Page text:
Ushering in a new, guitar-dominated era of the band, Shaw and Merda ensure that Hammer of the Witches is Cradle of Filth’s most aggressive album to date. “Enshrined in Crematoria” relishes in thrash brutality before opening into a stellar trade-off guitar solo, and “The Vampyre At My Side” is brimming with memorable lead breaks. Shaw and Merda certainly have their own style, but one can’t help but notice the occasional nods to the groups past; the Pyres/Antsis days particularly. Reminiscent of Dusk…and Her Embrace’s aural mysticism, “The Blackest Magick in Practice” evokes a palpably gothic atmosphere with its beautiful harmonized leads and battering, but melodic tremolo riffs. In short, the guitar is back where is should be; the forefront.
This isn’t to say the music isn’t balanced though. By allowing Lindsay Schoolcraft’s keyboards to work more in a supporting role, the album has an epic, cinematic backdrop that has been long absent on a Cradle of Filth record. “Deflowering the Maiden, Displeasuring the Goddess” is an excellent example of this: The swirling orchestrations accentuate the black metal onslaught from a distance, and when appropriate, take a more commanding role leaving you to revel in their grandeur. The symphonic elements may not be as prominent here as more recent records, but their restraint makes them more effective.
Used more calculatingly than ever, Dani’s piercing squawk-which has decayed ever so slightly over the years- is saved for only the most appropriate moments. Instead he relies on his devilish mid-range and deathly gutturals for the majority of the record. He has always been the most controversial aspect of Cradle of Filth’s music, but here is work may be just a bit harder to criticize. Acting as more of a team player than ever, his delivery choices in “The Vampire at My Side” and “Onward Christian Soldiers” are examples of excellent vocal/instrument interplay, while the dichotomy of his wails and Lindsay’s croons provide “Ring Wing of the Garden Triptych” and the aforementioned banger “Yours Immortally” with devastatingly catchy hooks.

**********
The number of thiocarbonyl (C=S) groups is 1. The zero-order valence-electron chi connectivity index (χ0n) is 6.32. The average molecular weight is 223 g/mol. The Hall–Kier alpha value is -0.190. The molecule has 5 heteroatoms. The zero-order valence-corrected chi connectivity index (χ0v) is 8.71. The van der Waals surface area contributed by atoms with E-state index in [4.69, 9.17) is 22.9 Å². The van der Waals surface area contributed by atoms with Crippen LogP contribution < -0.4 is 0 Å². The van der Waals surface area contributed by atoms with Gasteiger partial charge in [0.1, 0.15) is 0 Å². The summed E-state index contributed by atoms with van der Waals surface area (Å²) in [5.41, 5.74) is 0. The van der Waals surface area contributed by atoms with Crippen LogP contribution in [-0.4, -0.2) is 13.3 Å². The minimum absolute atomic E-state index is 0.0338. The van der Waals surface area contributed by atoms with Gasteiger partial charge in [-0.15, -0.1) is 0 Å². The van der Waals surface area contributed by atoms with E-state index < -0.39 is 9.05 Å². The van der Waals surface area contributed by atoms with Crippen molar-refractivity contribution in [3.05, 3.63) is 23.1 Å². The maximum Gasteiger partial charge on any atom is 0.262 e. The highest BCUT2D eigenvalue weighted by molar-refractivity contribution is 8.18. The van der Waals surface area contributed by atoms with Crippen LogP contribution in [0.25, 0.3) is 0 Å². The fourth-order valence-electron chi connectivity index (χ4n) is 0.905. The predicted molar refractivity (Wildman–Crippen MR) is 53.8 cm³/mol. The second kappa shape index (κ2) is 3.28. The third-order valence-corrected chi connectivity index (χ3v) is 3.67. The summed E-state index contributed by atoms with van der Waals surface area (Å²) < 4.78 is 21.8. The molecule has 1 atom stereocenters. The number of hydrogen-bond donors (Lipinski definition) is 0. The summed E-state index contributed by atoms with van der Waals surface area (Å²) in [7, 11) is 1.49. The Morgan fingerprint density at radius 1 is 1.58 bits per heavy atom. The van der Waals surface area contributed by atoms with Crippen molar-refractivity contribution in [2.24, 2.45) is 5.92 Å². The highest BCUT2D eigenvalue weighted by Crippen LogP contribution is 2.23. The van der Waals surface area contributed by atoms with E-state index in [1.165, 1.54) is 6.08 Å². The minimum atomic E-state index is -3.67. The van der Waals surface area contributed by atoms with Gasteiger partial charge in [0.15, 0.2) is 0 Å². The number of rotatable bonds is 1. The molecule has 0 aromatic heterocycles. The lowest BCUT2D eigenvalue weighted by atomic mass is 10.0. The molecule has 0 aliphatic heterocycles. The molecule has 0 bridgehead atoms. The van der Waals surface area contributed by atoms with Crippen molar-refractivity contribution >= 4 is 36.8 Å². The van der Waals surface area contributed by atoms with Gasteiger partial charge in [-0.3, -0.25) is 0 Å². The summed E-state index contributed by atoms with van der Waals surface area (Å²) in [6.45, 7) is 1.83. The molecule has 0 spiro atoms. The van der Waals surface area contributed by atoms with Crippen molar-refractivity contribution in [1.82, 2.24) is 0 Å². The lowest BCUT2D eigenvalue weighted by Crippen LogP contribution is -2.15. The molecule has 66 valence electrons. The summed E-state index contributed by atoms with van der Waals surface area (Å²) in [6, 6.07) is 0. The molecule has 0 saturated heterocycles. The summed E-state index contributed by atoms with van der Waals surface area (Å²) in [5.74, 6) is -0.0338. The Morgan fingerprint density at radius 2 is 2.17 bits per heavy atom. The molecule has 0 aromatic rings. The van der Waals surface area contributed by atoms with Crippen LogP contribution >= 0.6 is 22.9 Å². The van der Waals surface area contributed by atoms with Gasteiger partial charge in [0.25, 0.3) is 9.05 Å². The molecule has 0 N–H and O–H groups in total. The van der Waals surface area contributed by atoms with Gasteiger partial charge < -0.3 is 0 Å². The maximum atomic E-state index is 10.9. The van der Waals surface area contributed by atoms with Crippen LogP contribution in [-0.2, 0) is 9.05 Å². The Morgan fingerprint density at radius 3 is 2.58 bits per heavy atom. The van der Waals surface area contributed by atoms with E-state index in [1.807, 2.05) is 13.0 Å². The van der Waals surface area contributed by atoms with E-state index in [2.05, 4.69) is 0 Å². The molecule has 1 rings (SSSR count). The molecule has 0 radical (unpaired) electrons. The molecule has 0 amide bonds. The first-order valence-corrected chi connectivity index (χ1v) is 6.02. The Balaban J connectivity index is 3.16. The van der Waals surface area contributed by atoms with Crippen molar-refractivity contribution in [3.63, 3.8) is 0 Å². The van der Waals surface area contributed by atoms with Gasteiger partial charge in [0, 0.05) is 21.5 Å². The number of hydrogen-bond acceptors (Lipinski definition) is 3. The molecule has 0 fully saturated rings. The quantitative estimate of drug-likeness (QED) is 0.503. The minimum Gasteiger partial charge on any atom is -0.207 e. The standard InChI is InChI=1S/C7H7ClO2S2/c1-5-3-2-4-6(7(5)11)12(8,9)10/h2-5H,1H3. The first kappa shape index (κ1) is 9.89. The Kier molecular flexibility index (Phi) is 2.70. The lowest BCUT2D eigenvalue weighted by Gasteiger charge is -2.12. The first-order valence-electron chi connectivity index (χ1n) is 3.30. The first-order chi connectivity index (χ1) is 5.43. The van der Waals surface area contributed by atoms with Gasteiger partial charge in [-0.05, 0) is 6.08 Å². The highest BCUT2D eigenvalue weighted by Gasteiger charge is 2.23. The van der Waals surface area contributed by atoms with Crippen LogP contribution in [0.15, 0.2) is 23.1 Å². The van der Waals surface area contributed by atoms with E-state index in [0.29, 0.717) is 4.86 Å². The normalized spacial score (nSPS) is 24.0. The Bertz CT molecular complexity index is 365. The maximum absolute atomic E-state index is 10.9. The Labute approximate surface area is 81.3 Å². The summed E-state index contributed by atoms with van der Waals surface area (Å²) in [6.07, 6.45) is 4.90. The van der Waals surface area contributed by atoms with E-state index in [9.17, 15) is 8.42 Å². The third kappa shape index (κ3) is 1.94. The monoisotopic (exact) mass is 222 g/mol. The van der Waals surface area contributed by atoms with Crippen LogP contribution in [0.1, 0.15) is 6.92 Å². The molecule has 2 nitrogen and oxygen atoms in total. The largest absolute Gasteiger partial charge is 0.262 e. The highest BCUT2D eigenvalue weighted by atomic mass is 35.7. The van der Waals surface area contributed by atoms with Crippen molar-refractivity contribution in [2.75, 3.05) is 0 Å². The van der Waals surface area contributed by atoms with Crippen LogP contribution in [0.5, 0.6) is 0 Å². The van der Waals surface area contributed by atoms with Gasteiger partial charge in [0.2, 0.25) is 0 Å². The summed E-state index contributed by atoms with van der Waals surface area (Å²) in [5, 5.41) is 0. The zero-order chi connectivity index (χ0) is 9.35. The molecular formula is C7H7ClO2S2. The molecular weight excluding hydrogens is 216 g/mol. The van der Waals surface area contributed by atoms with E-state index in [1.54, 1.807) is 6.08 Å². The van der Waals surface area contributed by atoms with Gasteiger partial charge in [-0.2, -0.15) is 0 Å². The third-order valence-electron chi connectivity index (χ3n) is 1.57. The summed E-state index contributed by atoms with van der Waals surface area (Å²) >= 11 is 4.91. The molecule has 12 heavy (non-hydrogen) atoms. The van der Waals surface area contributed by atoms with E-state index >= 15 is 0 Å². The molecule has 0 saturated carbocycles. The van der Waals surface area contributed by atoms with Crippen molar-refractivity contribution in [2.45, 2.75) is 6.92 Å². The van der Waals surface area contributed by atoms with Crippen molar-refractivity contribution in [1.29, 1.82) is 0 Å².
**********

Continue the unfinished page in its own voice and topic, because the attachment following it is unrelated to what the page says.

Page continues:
Undoubtedly effective by the guitar-centric songwriting of the album, Martin Skaroupka’s performance here is the most aggressive he’s committed to Cradle of Filth as of yet. Out of the all the Cradle members of the last decade he’s been the most consistent, yet here he shines even brighter than before. His playing on Hammer of the Witches demonstrates a more blast-beat oriented style that helps the record achieve a more “black metal” feeling. Of course his reliance on frenetic footwork and cymbal use remain, utilizing both in tandem to make the percussion on songs like the title-track explosive and exciting. For a band that has always been fortunate enough to feature outstanding drummers, Martin proves time and again he’s the most impressive of the pack.
It’s hard to not praise each member for their individual performance on this album. Their work together has not only helped Hammer of the Witches completely defy expectations, but put Cradle of Filth back on the extreme metal map. As a band whose lofty ambitions to create gothic hymns in an extreme metal context caused them to descend into pantomime, it’s relieving to seem them once again striking the balance between theatricality and heaviness that made them the world’s most popular symphonic black metal group. Whether or not this is their best incarnation remains to be seen; but if this album is any indication, it very well may be.